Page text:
Radical Rhythms: Artistry For All of Us

— Kim Hunter

Paul Robeson: "Ballad for Americans," Vanguard VCD 117/18. "Live at Carnegie Hall," Vanguard 72020-2.

IN THE UNITED States it was often said that "The only good commie is a dead commie." Well, Paul Robeson has been dead for over twenty years--so now he's got a Lifetime Achievement Award Grammy.

What could possibly be said about Paul Robeson's voice or work at this point in history? Indeed, whatever hasn't been rehashed in this 100th anniversary year of his birth has certainly been chronicled in Martin Duberman's great biography Paul Robeson.

Any review of his music, no matter the melody or genre, keeps coming back to the raw power of "the greatest natural basso voice of the present generation," as the San Francisco Chronicle described it in 1958--and that was past Robeson's prime.

Of the performances reissued by the folks at Vanguard, I'll save the best for last and start with the curious "Ballad for Americans" recording.

The title track, a Depression era WPA project with music by Earl Robinson and lyrics by John LaTouche, was all the rage in its day. To my ears it sounds like Aaron Copeland's score for "Billy the Kid" or "Rodeo" moved North and rewritten by Hollywood hacks.

The words represent some of the corniest patriotic mythology; the work's only glimmers of salvation include a working class protagonist, the mention of slavery and an overt rebuff to racism.

But what may actually save "Ballad" from history's outhouse is Robeson's magnificent presence. His voice is nearly corporeal, whether he is speaking or singing.

Whatever the title track's flaws, other songs on the recording are quite enough to make it worthwhile, despite sugary orchestrations and chorus singers.

Robeson's renditions of "Sometimes I Feel Like a Motherless Child," "John Brown's Body" and "Scandalize My Name" are fabulous. The most moving moments for me come with "Jerusalem," a song so powerful even the rock band Emerson Lake and Palmer couldn't screw it up, and "Go Down Moses."

I can't help but speculate what that plea for deliverance from bondage must have meant to Robeson and his immediate family--his father being an ex-slave, making Paul Robeson and his siblings but one generation removed from the auction block.

Live and Triumphant

The "Live at Carnegie Hall" recording has none of the flaws of the "Ballad" record. The date was May 9, 1958 in front of a sell-out crowd, and included only Robeson and pianist Alan Booth.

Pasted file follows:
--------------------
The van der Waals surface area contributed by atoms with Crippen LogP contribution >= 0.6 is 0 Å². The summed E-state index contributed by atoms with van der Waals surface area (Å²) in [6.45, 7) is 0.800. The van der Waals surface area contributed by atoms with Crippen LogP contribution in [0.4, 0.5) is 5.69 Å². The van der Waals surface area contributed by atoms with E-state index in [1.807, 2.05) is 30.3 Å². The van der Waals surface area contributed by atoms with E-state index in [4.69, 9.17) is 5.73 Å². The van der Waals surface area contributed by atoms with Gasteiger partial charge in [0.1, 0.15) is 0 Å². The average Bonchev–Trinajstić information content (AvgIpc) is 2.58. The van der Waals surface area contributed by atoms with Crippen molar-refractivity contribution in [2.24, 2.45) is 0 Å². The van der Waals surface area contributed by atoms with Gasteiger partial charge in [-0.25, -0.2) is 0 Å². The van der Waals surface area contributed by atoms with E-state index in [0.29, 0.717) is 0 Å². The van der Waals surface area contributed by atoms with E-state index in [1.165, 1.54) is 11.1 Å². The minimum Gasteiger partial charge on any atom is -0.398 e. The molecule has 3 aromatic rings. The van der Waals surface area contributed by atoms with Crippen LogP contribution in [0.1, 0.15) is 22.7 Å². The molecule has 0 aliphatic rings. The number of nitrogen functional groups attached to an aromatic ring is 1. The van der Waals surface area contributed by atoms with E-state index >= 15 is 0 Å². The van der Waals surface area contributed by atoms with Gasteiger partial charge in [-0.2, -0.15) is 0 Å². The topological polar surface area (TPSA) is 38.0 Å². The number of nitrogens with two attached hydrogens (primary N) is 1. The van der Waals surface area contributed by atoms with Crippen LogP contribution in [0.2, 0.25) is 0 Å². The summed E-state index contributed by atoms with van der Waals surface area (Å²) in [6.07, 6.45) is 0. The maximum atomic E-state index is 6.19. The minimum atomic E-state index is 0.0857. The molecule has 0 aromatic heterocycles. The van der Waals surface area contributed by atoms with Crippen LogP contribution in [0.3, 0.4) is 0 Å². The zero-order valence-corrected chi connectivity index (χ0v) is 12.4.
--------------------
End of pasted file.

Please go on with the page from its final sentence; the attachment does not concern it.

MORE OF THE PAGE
It took place at a time when Robeson had been through the mill of political/racial oppression [he was blacklisted and deprived of his passport during the 1950s for his Communist associations--ed.], but had not yet experienced the strange status of non-person--someone virtually erased from popular consciousness by the power structure. In fact, 1958 would be the year he would regain his passport and return triumphantly to Europe. But the Carnegie Hall date would be among the last in his lifetime where he would be openly celebrated in the land of his birth.

Of course, no one knew this at the time. All the audience (no doubt packed with lefties) knew at the time was that they were coming to see a living legend, albeit one who had been pushed prematurely past his prime.

The wear in his voice, barely audible to my tin ears, has been remarked upon by other reviewers. Still, the record is a magnificent document of the full range of Robeson's abilities, with songs from every continent and styles ranging from traditional folk tunes to art songs.

He even recites monologues from Shakespeare and Mussorgsky. Highlights from this record include Dvorak's "Going Home," the spiritual "Didn't My Lord Deliver Daniel," and an arrangement of Beethoven's "Ode to Joy" in which Schiller's lyrics are in part replaced by something called "All Men Are Brothers."

But as with the studio recording, the song that moves me most is one made more poignant by Robeson's circumstance: "Ballad of Joe Hill" is as fine a rendition of the martyr's tribute you'll ever hear.

Robeson, unlike the song's subject, was not physically killed by the forces of oppression--though the depression and disillusionment that led to his failed suicide attempt came closer to doing the job. He was weakened, frustrated and left virtually incommunicado with no place to perform here in the United States.

This the line "Takes more than guns to kill a man" is particularly ironic sung by him. Our hope is that, like Joe Hill's spirit in the song, Paul Robeson's will continue to inspire us. We all have to make sure that he is remembered as something much more than a posthumous Grammy winner.

Kim Hunter is a Detroit poet and cultural worker.

ATC 75, July-August 1998

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